The Department of Minerals and Energy gave a preliminary briefing on the draft National Energy Bill. The formal briefing would be in June 2008 and it was hoped to finalise the Bill soon thereafter. Their intention with this early briefing was to give an indication of what the Bill aimed to do, as well as identifying some of the drivers of the Bill. The Bill essentially focused on energy security and was cogniscent of the fact that to make energy policy, one needed data and information. The Energy Bill established an Integrated Energy Modelling Agency to assist in the collection and analysis of data to develop an Integrated Energy Master Plan with a 25 year planning horizon. A briefing on the Electricity Distribution Industry Restructuring Draft Bill was cancelled as it had not been approved by Cabinet yet.
Comments from the Committee included concerns about the future of SA’s policy of free basic electricity for the poor, and references to bonuses paid to Eskom’s top management, the proliferation of government entities and globalisation ruining the country.
The Chairperson stated that it was hoped to finalise the National Energy Bill by July 2008 as it had been approved by Cabinet at its 30 April meeting. He noted that the Electricity Distribution Industry Restructuring Draft Bill had not yet been finalised in Cabinet.
The DME delegation consisted of Mr Nhlanhla Gumede (Deputy Director General: Hydrocarbons and Energy Planning) and Ms Tshilidzi Ramuedzisi (Chief Director: Energy and Planning). Mr Gumede pointed out that the briefing was only a preliminary one and that the formal briefing would take place in June 2008. The presentation was intended to give an indication of what the Bill was trying to do, as well as identifying some of the drivers of the Bill.
Mr Gumede said that there was a need to evaluate the impact of SA’s policies and to find alternative energy sources. The US was a major driver for the use of maize as a biofuel but given the soaring food prices in SA, maize was excluded from SA’s biofuel strategy. Maize could be put to better use as a food source.
The Committee was presented with data which showed how various factors impacted upon the DME’s strategies. For example energy security was not only about security of supply. There was a range of factors which impacted upon energy security such as foreign policy, demand management and climate change. Much of the data was presented graphically.
Mr Gumede explained that oil was the largest item that impacted upon SA’s trade balance. Traders were now investing in crude oil as a holder of value like gold and platinum. The increase in usage of diesel to generate electricity worldwide had caused the price of diesel to soar. The price of a commodity was now affected by other factors other than demand. SA’s electricity production capacity had run out. Eskom’s wholesale price for electricity was 3 US c/kWh. The current average domestic consumer paid 6 US c/kWh. The 3 US c/kWh difference between the price paid and the wholesale price was a tax payable to government. In order to make additional investments, one would have to add 5 US c/kWh to the price. The Bill essentially stated that to make any policy one needed data and information. It also set up entities in support of energy security: Integrated Energy Modelling Agency and the South African National Energy Development Institute (SANEDI) which would be created by using existing entities. He continued with a breakdown of the Bill chapter by chapter (see document).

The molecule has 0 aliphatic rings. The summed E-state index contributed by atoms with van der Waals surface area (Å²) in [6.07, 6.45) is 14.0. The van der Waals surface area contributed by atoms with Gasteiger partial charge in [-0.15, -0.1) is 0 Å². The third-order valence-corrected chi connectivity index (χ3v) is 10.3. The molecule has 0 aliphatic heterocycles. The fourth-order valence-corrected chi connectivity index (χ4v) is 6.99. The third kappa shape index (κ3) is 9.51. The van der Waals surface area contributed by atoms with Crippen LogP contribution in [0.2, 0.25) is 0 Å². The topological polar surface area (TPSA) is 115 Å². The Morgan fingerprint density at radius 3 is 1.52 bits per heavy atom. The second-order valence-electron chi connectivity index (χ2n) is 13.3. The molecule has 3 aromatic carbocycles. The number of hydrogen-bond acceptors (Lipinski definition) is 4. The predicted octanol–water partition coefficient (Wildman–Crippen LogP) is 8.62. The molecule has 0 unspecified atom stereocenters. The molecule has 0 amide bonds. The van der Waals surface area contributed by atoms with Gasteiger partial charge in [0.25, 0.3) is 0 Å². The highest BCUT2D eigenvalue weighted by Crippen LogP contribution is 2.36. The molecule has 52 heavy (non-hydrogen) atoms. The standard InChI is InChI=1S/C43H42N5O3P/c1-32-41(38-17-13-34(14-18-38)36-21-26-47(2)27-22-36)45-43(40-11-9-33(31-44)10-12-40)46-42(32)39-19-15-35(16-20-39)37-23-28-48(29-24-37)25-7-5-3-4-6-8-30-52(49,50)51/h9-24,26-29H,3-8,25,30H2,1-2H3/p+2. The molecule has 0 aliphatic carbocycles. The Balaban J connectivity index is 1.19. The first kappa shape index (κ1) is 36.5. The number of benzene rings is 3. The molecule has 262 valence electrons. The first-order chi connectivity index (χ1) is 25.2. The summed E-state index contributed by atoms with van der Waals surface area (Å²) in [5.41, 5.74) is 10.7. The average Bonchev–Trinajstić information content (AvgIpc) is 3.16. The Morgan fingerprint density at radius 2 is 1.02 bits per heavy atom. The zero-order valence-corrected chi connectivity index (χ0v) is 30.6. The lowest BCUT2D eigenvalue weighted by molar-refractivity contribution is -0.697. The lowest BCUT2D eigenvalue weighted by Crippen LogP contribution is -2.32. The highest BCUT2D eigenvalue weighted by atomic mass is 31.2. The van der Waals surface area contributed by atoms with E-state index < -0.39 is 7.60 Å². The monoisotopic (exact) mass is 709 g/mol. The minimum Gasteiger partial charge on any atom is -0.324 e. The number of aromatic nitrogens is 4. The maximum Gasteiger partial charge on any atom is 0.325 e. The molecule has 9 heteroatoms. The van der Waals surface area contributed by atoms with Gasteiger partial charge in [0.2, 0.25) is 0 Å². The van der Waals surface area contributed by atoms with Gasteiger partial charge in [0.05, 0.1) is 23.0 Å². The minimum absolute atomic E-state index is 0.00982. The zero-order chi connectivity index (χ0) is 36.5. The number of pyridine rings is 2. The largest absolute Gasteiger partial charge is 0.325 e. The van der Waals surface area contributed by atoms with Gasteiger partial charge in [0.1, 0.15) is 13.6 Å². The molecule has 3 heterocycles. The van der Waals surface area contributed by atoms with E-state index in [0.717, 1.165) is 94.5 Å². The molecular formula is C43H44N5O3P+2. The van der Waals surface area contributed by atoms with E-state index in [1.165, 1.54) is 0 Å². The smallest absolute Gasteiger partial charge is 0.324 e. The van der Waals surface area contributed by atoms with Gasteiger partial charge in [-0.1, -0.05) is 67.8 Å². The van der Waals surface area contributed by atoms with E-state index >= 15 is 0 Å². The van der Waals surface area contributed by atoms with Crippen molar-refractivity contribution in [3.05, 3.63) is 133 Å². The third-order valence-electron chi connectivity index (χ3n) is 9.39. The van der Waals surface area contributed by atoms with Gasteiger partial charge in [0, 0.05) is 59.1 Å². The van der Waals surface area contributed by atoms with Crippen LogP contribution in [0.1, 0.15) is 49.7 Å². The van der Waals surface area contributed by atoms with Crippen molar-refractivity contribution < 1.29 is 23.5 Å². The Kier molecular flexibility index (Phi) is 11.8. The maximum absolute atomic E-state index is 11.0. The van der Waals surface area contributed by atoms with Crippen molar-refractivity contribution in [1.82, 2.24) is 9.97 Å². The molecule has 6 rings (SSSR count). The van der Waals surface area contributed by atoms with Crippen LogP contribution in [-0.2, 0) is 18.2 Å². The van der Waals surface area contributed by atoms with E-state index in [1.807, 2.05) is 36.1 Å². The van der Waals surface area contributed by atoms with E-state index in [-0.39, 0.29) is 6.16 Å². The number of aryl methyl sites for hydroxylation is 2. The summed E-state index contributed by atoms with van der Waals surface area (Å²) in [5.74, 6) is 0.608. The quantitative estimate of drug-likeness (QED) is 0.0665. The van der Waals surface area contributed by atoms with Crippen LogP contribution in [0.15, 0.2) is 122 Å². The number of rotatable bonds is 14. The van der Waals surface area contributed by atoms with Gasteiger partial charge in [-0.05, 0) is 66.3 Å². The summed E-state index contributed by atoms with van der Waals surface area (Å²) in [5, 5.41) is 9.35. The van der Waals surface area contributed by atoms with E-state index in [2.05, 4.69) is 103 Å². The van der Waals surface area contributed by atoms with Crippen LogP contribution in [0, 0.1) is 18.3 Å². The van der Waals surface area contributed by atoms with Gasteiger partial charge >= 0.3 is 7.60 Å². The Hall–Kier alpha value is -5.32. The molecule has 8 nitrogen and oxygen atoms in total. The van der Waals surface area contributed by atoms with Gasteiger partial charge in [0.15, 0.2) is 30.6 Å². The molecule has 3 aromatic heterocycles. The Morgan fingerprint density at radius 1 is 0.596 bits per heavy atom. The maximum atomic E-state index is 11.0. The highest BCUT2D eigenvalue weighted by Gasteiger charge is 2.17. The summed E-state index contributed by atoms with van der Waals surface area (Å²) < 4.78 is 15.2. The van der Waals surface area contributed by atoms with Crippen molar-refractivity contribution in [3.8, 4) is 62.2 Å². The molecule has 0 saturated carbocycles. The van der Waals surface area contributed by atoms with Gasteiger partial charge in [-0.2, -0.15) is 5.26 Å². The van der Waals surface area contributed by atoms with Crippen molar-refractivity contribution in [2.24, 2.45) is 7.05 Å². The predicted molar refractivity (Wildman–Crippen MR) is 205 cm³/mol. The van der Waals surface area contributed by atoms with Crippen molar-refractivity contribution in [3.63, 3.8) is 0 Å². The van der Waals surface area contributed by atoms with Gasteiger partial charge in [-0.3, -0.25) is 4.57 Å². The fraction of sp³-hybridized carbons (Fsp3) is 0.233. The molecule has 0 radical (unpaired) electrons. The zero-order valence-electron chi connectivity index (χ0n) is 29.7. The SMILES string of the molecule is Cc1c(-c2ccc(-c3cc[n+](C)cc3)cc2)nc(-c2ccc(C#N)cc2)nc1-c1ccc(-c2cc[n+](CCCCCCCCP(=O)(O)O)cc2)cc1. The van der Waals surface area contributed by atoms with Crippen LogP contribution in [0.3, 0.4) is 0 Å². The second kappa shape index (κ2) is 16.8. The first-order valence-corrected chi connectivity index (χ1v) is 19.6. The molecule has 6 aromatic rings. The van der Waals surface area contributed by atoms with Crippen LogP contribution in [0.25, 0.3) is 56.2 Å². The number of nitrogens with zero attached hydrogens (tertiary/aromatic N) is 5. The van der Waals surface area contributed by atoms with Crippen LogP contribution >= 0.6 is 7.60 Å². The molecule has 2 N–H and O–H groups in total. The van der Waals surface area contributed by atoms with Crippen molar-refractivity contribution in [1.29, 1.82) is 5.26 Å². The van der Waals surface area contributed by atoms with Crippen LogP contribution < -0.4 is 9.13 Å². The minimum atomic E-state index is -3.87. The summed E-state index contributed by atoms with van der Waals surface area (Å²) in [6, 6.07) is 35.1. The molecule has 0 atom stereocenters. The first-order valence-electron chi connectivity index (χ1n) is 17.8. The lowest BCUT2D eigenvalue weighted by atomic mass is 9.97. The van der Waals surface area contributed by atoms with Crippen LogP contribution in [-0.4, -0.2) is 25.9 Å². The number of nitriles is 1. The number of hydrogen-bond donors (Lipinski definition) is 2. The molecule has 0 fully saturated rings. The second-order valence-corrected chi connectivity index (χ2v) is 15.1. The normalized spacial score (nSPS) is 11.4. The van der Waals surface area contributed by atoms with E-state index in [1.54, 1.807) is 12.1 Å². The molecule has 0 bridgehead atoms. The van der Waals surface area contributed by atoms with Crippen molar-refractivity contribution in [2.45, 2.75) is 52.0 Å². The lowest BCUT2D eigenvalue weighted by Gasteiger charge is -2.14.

Adv H Schmidt (DA) asked in as far as the purpose of the Bill, how was the industry and government facilitating the process. He also asked what was the status of the refineries to be built. Adv Schmidt referred to open and closed cycle gas turbines and asked if they were lumped together. He further asked for clarity on some of the presentation slides.
Mr Gumede said that the aim of the slides was to give the Committee an indication of how the DME had been informing its decisions without having data available. The Energy Bill was to assist in the collection of data and its analysis and dissemination. The Bill seeks to create an entity which would take figures and numbers and translate this into useful planning information. The intention was not to scare the Committee with all the figures that were given in the slides.
He said that there were two companies interested in building refineries. The first was SASOL and it hoped to have its refinery on-stream by 2014. The second was PetroSA, which intended to build a refinery for crude oil imported from South America. It usually took 4-5 years to build a refinery.
Mr Mthlaba (ANC) said that even though one’s policies might be good, challenges were often faced in their implementation. The persons involved in the crafting of the policy might not be around at the time of implementation. He referred to the production of biofuels versus the input costs to production and said that it was perhaps an opportunity for rural communities to jump on the bandwagon. High food costs were forcing rural communities to plant more. Mr Mthlaba asked whether the Department of Agriculture and Land Affairs formed part of the plan.